Tech Brief

Focused on supporting the youth of our nation 0-25. In a joint conversation between our team and The Colorado Education Initiative focused on our pilot to address the pressing issue of loneliness among adolescent populations. Our work in transcreating Nod for a high school allowed us to officially launch our pilot in spring 2022 across eight high schools in Colorado. Project Accomplishments: Completed the Nod app transcreation process through a co-design process with a student advisory committee. Designed onboarding protocols for pilot schools and developed a pilot launch package for easy implementation. Onboarded 8 high schools that served 3,859 students during the spring semester of 2022. Key Takeaways: Loneliness is a challenge within high schools Teachers & students alike are willing to engage with the right interventions Devote adequate time for multipronged recruitment & onboarding Features: Student co-research & design is essential for success Nod resonated with high school students: design, topics, and activities were on point Student Feedback “I’ve tried a lot of these [apps] in the same vein, and I always came away feeling a little patronized. I don’t feel like I ever experienced that while using Nod. I always felt like it was designed for me, with me in mind.” (Senior, University High School) “Nod has helped me see the other side of people.” (Freshman, West Grand High School) “I’m a freshman doing sports for the first time. Nod really helped me communicate with my seniors and juniors – it helped me to get my emotions out.” (Freshman, Sargent High School)

Problem Tech Solves

Increasingly students face a gap between the relationships they want to have and those they actually have. Nod was created to address the growing problem of loneliness on campuses by building social connections. The growth in diversity, the pressure to make college worth the cost, and the decline in in-person social interaction during high-school has lead to lonelier college campuses. Nod uses cognitive behavioral therapy to reinforce positive social habits and build community. Research published in the Journal of Medical Internet Research (JMIR) shows Nod's success in buffering at-risk college students from loneliness and depression while also improving sleep quality, social support, and intent to persist. Nod is the first mobile intervention of its kind to enter a randomized controlled trial. This project was developed in collaboration with Hopelab, a foundation commited to helping improve the health and wellbeing of young people, and our sister company Cactus, a national leader in branding, digital and marketing strategy.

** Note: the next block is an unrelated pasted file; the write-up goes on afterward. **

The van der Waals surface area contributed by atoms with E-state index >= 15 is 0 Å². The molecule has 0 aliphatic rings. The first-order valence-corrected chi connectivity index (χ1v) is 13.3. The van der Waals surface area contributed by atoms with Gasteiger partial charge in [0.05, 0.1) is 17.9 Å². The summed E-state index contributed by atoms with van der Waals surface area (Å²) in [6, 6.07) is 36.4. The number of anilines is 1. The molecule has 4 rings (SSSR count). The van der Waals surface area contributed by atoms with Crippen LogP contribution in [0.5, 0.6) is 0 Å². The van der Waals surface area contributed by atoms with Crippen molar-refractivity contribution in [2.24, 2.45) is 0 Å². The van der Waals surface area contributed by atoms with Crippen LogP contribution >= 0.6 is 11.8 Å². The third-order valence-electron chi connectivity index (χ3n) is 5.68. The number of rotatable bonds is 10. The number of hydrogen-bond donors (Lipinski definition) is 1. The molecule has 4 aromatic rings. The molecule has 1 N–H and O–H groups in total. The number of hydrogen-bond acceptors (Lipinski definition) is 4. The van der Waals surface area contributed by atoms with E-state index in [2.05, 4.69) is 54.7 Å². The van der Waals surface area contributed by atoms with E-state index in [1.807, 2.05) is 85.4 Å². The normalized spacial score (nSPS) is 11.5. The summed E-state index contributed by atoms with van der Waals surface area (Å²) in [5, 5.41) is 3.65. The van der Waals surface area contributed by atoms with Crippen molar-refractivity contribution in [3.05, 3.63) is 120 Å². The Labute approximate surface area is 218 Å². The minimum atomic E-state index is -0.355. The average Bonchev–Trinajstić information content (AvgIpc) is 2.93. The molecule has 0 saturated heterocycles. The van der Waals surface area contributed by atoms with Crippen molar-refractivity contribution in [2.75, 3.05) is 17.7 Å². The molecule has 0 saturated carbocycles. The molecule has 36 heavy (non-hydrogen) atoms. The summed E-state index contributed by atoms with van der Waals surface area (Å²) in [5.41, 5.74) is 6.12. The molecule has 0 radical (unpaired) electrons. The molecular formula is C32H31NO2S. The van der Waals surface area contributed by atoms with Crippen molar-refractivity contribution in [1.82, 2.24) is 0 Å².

This pilot randomized controlled trial was conducted to examine the initial efficacy, feasibility, and desirability of a smartphone app, Nod, designed to deliver cognitive and behavioral skill-building exercises to reduce loneliness on campus home Methods: First-year college students (N=221, mean age 18.7 years, 59% female) were recruited online during incoming student orientation, and randomized to either receive immediate access to Nod (experimental group, n=100) or access after 4 weeks (control group, n=121). The app delivered skills via fully automated (1) “social challenges,” suggested activities designed to build social connections; (2) reflections, brief cognitive reframing exercises; and (3) student testimonials that encouraged a growth mindset toward social connection building. However, there was a significant condition-by-baseline depression interaction to predict week-4 loneliness . Baseline depression positively predicted week-4 loneliness among control participants but not among experimental participants suggesting that Nod buffered participants with high baseline depression scores from experiencing heightened midquarter loneliness. However, moderation by baseline vulnerability was found for week-4 depressive symptoms, sleep quality, and indices of college adjustment (eg, perceived social support and campus belonging). Conclusions: Although Nod exposure did not impact outcomes for the full sample, these results provide initial evidence of its benefit for vulnerable students. The results of this trial suggest that cognitive and behavioral skills delivered via a mobile app can buffer psychologically vulnerable college students against heightened loneliness and depressive symptoms, as well as other negative college adjustment outcomes. Future work will aim to improve upon app engagement, and to address loneliness among other key populations.